Patient Time Costs Associated with Sensor-Augmented Insulin Pump Therapy for Type 1 Diabetes: Results from the STAR 3 Randomized Trial MEDICAL DECISION MAKING Kamble, S., Weinfurt, K. P., Schulman, K. A., Reed, S. D. 2013; 33 (2): 215–24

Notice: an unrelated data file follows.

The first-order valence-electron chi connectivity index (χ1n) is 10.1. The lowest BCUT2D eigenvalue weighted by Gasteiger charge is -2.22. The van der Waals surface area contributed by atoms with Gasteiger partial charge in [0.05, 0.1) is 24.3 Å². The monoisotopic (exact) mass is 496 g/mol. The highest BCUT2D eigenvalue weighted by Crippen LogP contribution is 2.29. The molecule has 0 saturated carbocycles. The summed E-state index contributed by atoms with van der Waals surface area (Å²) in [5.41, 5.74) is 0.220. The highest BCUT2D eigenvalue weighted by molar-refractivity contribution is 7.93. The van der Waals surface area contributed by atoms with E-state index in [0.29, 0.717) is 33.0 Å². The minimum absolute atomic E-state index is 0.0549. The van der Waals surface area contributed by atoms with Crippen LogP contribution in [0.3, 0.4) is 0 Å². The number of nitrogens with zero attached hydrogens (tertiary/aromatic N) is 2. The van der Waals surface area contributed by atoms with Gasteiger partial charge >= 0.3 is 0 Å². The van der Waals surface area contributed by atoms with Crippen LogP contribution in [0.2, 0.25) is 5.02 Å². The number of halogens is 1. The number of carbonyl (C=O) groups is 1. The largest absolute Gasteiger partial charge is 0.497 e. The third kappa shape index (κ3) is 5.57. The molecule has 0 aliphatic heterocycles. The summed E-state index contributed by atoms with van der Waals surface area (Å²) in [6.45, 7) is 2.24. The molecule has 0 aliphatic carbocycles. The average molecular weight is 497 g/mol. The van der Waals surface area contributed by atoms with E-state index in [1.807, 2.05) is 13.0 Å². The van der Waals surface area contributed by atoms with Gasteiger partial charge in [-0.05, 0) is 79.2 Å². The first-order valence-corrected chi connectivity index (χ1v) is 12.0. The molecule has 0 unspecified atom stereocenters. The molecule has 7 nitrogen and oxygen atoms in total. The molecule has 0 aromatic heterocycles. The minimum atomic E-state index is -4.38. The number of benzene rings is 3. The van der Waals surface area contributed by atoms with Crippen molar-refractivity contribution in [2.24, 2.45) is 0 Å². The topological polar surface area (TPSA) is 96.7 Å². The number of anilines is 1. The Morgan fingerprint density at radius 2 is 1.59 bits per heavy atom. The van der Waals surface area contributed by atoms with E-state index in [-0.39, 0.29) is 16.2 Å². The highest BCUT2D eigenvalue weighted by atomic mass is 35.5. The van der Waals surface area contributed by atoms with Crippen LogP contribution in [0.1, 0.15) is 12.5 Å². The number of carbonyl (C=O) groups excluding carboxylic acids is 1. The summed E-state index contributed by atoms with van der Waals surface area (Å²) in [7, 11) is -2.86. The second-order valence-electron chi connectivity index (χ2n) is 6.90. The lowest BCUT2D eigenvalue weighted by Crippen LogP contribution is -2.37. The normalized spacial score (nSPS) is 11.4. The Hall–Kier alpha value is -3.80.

Sensor-augmented pump therapy (SAPT) leads to lower glycated hemoglobin levels than multiple daily injections of insulin (MDI) in patients with type 1 diabetes. Patient time and costs associated with SAPT are not known.We compared time spent on diabetes-related care, changes in time, and associated patient time costs between patients randomly assigned to SAPT or MDI. DESIGN, SETTING, AND PARTICIPANTS. During a 52-week clinical trial, participants aged 7 to 70 years (n = 483) reported total time per week spent on diabetes-related care.Patient time, including comparisons during pump initiation, 52-week patient time costs, and changes in weekly time estimates after pump initiation.At baseline, patients in the MDI group reported spending an average of 4.0 hours per week on diabetes-related care. During the pump initiation period (weeks 1-7), SAPT patients spent 1.9 hours more per week than MDI patients (95% confidence interval [CI], 1.2-2.6). After the initiation period (weeks 8-52), SAPT patients spent 1 hour more per week (95% CI, 0.4-1.7) than MDI patients (i.e., 4.4 v. 3.4 hours); patients in both groups spent progressively less time on diabetes-related care by 1.2 minutes per week (95% CI, -1.7 to -0.7). Overall, mean time costs per person were $4600 with the SAPT group and $3523 with the MDI group (difference, $1077; 95% CI, $491-$1638).Time spent on specific activities was not collected, and the estimates do not explicitly account for caregiver time associated with diabetes care activities.Patients receiving SAPT v. MDI spent approximately 2 hours more per week on diabetes-related care during pump initiation and 1 hour more per week thereafter, resulting in higher patient time costs.

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